The neurones that made up the nerves are myelinated to improve and accelerate the transmission of information.
Autonomous Nervous System.
As we analysed before, the autonomous nervous system carries out autonomous or involuntary actions. There are two divisions in the autonomous nervous system: sympathetic and parasympathetic.
The sympathetic division is made of nerves that part of the dorsal and lumbar zones of the spinal cord. Just after leaving the cord, the sympathetic nerves form ganglia called sympathetic ganglia. All these ganglia make a ganglia chain located adjacent to the vertebral column. The information is transmitted from these ganglia to the effector organs.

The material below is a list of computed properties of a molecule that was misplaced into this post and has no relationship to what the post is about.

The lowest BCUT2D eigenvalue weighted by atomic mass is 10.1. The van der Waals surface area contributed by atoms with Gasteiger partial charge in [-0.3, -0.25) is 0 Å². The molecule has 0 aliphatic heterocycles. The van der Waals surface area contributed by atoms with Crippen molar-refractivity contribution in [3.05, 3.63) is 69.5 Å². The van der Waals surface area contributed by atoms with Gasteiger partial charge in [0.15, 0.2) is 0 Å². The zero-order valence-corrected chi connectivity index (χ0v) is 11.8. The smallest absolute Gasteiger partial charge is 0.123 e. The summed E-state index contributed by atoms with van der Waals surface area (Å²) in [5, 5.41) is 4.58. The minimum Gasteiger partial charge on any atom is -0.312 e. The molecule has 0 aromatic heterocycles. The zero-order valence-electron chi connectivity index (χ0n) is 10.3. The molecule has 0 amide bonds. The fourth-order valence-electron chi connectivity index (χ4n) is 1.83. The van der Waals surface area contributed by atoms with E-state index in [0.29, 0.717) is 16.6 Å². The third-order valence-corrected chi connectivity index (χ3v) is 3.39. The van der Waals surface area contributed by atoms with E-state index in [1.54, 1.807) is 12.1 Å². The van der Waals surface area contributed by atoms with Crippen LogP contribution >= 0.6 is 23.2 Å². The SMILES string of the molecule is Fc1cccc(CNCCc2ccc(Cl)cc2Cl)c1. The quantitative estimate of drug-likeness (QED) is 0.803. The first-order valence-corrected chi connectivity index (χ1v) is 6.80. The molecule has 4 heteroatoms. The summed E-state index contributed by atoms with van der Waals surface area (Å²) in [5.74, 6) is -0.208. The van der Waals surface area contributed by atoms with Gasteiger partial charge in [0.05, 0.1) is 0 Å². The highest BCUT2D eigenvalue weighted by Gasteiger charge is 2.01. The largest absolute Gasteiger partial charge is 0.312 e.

The parasympathetic nerves part of the brainstem or of sacral zones of the spinal cord. The ganglia associated to these nerves are not located near the vertebral column, but near or inside the effector organ innervated.
As we studied before, when both sections of the autonomous nervous system control an organ, they usually carry out opposite actions. So, if one of the sections activates an organ, generally the other one deactivates it. The parasympathetic section is usually related to actions that preserve energy, whereas the sympathetic section is related to actions that consume energy. For instance, the sympathetic system increases the heartbeat and breathing rates, whereas parasympathetic system lowers heartbeat and breathing rates.
Physiology of the Nervous System.